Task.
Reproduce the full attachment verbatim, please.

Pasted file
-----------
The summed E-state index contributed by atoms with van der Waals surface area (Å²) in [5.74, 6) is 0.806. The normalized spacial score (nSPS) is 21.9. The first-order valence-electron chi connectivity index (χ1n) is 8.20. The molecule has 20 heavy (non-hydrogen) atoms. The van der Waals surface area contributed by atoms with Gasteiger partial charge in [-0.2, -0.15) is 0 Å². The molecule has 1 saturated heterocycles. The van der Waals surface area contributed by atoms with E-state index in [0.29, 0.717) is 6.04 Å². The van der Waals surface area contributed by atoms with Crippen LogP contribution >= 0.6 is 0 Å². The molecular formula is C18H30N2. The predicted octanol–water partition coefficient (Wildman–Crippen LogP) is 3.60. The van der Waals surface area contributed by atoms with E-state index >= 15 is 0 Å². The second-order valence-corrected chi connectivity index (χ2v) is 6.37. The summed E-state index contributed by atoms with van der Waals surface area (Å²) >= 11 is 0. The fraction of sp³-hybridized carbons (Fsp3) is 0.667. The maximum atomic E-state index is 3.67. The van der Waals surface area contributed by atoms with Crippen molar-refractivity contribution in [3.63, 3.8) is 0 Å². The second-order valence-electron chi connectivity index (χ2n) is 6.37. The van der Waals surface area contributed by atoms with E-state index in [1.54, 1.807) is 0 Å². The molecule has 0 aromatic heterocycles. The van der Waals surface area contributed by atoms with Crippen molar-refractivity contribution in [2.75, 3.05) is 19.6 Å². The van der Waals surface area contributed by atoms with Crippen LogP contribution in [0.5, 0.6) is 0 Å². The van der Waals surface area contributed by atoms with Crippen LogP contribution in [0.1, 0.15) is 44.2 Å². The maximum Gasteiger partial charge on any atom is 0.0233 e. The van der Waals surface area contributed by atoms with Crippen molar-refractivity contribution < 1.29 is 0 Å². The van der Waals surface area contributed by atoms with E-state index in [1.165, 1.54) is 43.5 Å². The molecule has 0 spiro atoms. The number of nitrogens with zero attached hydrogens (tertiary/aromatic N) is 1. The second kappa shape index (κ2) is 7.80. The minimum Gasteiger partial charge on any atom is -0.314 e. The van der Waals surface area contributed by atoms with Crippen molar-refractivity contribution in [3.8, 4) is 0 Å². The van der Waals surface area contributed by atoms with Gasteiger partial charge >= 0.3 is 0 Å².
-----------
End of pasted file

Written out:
The summed E-state index contributed by atoms with van der Waals surface area (Å²) in [5.74, 6) is 0.806. The normalized spacial score (nSPS) is 21.9. The first-order valence-electron chi connectivity index (χ1n) is 8.20. The molecule has 20 heavy (non-hydrogen) atoms. The van der Waals surface area contributed by atoms with Gasteiger partial charge in [-0.2, -0.15) is 0 Å². The molecule has 1 saturated heterocycles. The van der Waals surface area contributed by atoms with E-state index in [0.29, 0.717) is 6.04 Å². The van der Waals surface area contributed by atoms with Crippen LogP contribution >= 0.6 is 0 Å². The molecular formula is C18H30N2. The predicted octanol–water partition coefficient (Wildman–Crippen LogP) is 3.60. The van der Waals surface area contributed by atoms with E-state index >= 15 is 0 Å². The second-order valence-corrected chi connectivity index (χ2v) is 6.37. The summed E-state index contributed by atoms with van der Waals surface area (Å²) >= 11 is 0. The fraction of sp³-hybridized carbons (Fsp3) is 0.667. The maximum atomic E-state index is 3.67. The van der Waals surface area contributed by atoms with Crippen molar-refractivity contribution in [3.63, 3.8) is 0 Å². The second-order valence-electron chi connectivity index (χ2n) is 6.37. The van der Waals surface area contributed by atoms with E-state index in [1.54, 1.807) is 0 Å². The molecule has 0 aromatic heterocycles. The van der Waals surface area contributed by atoms with Crippen molar-refractivity contribution in [2.75, 3.05) is 19.6 Å². The van der Waals surface area contributed by atoms with Crippen LogP contribution in [0.5, 0.6) is 0 Å². The van der Waals surface area contributed by atoms with Crippen LogP contribution in [0.1, 0.15) is 44.2 Å². The maximum Gasteiger partial charge on any atom is 0.0233 e. The van der Waals surface area contributed by atoms with Crippen molar-refractivity contribution < 1.29 is 0 Å². The van der Waals surface area contributed by atoms with E-state index in [1.165, 1.54) is 43.5 Å². The molecule has 0 spiro atoms. The number of nitrogens with zero attached hydrogens (tertiary/aromatic N) is 1. The second kappa shape index (κ2) is 7.80. The minimum Gasteiger partial charge on any atom is -0.314 e. The van der Waals surface area contributed by atoms with Crippen molar-refractivity contribution in [3.8, 4) is 0 Å². The van der Waals surface area contributed by atoms with Gasteiger partial charge >= 0.3 is 0 Å².